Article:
Low Consumption and Higher Cost:
Consumption Clusters in a Medicare Fee-for-Service Population
A study by the National Minority Quality Forum analyzes the utilization of benefits and services by all Medicare beneficiaries over a six-year period. Study authors used the Medicare Beneficiary Annual Summary Files from 2000 to 2005 to glean insights on the consumption patterns of all Medicare benefits and services.
Results from this analysis show that Medicare beneficiaries who consume the fewest benefits and services are more likely to have health complications and cost the program significantly more in the short term, as evidenced by the level of reimbursement associated with their care.
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This study builds a foundation for subsequent analyses that will follow a cohort of Medicare beneficiaries with diabetes and examine the economic burden of underutilized benefits and services in order to make cost-saving recommendations for the Medicare program.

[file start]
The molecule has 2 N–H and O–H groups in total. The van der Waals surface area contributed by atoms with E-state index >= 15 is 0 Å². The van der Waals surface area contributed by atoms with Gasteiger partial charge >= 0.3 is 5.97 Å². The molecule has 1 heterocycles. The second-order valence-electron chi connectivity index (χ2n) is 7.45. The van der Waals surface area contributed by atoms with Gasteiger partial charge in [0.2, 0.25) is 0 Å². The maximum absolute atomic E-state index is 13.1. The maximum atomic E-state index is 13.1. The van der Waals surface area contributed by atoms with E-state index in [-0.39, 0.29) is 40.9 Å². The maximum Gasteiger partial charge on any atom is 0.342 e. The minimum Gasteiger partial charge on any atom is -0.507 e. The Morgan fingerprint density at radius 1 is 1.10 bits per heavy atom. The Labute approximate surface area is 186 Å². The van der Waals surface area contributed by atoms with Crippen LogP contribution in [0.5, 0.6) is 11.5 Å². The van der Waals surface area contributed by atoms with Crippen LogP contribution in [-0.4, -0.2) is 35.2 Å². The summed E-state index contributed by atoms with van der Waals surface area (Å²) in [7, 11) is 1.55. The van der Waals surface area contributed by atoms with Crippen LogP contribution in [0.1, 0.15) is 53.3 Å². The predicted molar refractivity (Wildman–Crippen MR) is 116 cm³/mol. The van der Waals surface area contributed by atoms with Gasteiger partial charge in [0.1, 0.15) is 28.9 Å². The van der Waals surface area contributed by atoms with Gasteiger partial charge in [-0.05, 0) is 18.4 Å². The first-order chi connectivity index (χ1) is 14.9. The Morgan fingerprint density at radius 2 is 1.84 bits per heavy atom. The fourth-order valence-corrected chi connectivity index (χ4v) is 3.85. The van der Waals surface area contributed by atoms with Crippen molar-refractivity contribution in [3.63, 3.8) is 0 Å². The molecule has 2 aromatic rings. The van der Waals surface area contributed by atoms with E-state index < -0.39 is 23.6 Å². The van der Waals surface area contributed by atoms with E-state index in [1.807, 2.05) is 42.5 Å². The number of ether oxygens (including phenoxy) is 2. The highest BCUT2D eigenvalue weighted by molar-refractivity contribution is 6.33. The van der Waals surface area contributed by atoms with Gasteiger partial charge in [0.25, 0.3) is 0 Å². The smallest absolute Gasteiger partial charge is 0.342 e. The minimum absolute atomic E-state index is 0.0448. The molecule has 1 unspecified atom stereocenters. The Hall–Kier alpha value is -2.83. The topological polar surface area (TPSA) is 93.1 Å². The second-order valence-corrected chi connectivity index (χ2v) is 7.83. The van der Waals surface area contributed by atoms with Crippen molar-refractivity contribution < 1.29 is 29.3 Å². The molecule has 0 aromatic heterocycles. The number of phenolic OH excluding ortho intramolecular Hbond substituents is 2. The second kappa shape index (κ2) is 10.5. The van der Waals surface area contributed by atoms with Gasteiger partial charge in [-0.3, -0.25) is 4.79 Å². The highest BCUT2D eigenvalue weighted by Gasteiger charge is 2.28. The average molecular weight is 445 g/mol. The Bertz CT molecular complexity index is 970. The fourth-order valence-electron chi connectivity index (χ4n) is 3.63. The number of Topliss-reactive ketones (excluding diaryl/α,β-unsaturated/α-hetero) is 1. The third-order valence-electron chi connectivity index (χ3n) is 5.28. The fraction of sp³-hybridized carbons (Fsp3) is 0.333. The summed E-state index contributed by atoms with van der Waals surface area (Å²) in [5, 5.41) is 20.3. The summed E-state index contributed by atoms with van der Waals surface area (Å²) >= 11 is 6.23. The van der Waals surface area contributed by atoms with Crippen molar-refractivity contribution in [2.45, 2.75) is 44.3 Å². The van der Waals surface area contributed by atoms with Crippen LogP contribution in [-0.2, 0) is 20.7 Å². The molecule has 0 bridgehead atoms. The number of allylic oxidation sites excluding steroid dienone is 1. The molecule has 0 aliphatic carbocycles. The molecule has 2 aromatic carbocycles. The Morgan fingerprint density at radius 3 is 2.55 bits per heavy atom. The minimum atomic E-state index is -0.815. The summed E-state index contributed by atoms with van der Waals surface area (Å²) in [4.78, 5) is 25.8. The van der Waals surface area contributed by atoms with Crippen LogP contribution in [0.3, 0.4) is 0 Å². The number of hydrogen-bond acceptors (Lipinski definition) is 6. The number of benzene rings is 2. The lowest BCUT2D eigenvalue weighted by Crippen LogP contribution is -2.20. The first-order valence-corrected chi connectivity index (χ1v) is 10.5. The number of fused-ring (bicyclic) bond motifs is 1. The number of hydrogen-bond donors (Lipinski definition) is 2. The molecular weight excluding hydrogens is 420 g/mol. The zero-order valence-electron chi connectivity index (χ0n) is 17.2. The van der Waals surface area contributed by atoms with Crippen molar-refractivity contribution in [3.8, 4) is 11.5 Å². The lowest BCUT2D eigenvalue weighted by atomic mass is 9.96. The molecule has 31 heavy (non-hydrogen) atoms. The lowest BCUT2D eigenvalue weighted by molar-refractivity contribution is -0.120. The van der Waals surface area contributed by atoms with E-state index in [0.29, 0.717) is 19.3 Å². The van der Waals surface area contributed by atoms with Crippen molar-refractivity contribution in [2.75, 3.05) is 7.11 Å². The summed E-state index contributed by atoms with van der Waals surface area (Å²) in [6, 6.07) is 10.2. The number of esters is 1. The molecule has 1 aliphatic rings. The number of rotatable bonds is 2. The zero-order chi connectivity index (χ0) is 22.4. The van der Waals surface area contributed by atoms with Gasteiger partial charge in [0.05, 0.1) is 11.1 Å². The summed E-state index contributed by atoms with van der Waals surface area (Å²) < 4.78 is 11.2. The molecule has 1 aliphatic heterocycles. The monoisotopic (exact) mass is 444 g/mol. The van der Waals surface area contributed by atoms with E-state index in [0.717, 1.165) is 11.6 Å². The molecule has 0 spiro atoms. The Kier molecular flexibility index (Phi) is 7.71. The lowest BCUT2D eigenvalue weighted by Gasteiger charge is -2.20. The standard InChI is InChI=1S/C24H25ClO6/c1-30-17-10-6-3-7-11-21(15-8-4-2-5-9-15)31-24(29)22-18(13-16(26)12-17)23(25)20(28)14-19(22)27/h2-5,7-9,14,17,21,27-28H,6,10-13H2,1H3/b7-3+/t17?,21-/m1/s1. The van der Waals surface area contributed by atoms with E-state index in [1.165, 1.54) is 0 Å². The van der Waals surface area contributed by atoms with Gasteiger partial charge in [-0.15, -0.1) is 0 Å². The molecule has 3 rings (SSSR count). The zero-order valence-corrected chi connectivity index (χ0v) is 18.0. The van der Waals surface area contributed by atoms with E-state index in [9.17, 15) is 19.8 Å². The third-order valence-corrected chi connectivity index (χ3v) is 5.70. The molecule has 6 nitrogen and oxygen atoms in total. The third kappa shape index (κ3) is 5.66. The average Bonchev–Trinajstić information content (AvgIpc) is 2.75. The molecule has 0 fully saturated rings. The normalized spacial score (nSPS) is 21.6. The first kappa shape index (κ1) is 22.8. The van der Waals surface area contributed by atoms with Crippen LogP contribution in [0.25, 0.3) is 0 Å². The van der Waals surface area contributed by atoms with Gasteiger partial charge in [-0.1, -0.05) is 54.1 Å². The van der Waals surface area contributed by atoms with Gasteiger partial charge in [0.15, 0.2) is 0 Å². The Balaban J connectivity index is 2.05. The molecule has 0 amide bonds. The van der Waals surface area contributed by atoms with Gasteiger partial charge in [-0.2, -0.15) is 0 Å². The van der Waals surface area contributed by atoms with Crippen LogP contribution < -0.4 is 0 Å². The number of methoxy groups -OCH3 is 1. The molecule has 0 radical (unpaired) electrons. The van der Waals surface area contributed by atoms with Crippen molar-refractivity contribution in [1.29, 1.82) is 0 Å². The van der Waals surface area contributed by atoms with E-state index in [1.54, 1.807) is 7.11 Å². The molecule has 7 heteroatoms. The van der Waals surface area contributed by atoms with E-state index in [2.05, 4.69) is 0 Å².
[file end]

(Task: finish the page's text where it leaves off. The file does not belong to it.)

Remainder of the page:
This is an installment within a series of articles that examine the utilization of medicare services. To receive an alert when the next study becomes available, please contact us here.
Diabetes affects older adults more frequently — among U.S. residents ages 65 years and older approximately 10.9 million or 26.9 percent reported having diabetes in 2010, according to the Centers for Disease Control.2